Home > About Us > Repertory > Carmina Burana

 

Repertory

 

 
Photographer:
  Photographer Steve Wilson.
   

Carmina Burana
Choreography: Toni Pimble
Music: Carl Orff

The text of Carmina Burana is a selection of the songs and poems in a manuscript discovered at a Benedictine monastery at Beuron, in the Bavarian Alps in A.D. 1280.  J.A. Shmeller published the manuscript in 1847 and titled it Carmina Burana.  As Ernst Brost observed, the manuscript contains verses that touch every sphere of human activity: church, state, society and the individual.  Orff's selections offer a celebration of spring, erotic love, food, drink and abandon. The songs are an expression of the age-old "carpe diem" theme and, as if to emphasize the reflections on the human condition that gave that theme its birth, Orff frames the celebratory songs with the first and last movements, an invocation to and excoriation of Fortuna, imperatrix mundi (Fortune, empress of the universe).  The Wheel of Fortune turns, raising and lowering individuals in unpredictable times.

The authors of these songs of exuberance and sorrow were itinerant clergy, scholars and students. As James Lyons observes, "In the middle ages, Carmina were the songs of the Goliards - those peripatetic undergraduates-at-large, erstwhile seminarians and disenchanted monks who had left the universities and the monastic disciplines to spend their days and nights singing, drinking, making love and praising all of these pleasures in extremely earthy poetry.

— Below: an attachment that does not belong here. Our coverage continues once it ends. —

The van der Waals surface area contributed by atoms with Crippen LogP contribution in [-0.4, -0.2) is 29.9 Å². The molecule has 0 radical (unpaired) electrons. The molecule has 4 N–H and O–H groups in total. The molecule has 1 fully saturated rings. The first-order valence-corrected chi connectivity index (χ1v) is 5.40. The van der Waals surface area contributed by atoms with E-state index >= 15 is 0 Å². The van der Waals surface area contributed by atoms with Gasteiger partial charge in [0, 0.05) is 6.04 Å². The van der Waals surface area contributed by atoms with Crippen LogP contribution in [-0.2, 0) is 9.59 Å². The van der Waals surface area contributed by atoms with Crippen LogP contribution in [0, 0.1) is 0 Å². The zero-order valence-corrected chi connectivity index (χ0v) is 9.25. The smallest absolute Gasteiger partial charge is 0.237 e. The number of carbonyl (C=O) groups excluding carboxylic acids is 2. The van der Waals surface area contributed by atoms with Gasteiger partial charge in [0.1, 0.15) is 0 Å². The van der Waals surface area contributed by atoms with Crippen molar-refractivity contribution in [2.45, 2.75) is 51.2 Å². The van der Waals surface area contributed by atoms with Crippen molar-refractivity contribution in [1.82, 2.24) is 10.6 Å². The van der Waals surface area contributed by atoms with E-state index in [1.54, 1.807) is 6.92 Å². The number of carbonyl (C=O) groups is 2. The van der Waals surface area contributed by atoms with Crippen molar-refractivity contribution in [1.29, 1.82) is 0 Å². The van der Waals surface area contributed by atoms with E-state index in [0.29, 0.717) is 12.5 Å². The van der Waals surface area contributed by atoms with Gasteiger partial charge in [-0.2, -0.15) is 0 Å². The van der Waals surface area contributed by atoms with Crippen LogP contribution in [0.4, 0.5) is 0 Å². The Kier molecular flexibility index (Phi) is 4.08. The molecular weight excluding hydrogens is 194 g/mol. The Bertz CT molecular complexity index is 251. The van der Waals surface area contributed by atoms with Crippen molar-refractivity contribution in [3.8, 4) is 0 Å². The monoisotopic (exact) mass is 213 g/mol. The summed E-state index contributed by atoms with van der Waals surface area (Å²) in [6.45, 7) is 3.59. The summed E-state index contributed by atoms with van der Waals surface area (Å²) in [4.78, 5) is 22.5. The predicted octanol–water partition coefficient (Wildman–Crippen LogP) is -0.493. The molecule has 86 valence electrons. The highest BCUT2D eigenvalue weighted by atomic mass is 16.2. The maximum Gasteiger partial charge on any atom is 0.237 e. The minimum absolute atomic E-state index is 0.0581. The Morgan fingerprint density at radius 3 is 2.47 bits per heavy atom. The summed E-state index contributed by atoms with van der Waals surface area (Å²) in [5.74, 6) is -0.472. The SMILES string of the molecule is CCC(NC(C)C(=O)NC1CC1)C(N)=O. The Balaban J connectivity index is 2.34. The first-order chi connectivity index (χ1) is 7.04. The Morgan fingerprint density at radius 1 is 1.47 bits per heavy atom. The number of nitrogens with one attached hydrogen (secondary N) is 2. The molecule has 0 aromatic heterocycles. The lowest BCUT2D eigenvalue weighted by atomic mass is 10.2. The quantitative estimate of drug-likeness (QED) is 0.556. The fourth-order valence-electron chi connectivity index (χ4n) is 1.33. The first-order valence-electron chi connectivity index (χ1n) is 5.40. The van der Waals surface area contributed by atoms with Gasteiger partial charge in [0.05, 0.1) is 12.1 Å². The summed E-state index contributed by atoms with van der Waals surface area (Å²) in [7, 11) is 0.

Orff's mix of lyric melodic lines, exotic tone color, dramatic choral movements, self-consciencious use of archaic repetitions and percussive, driving rhythm reflect his compositional philosophy and his deep understanding of both the earthy and sublime elements of human nature.  He stages human drama - joy, sorrow, triumph, tragedy, and helplessness in the face of forces too large to comprehend.  "O fortuna, velut luna statu variabilis: Oh Fortune, like the moon, changeable in state".  We cannot triumph finally, we can only endure.  It is perhaps a measure of the resilience of the human spirit that we endure in celebration.  It is perhaps a measure of Orff's admiration of the human spirit that he realizes that celebration so vividly and dramatically in his representation of Carmina Burana.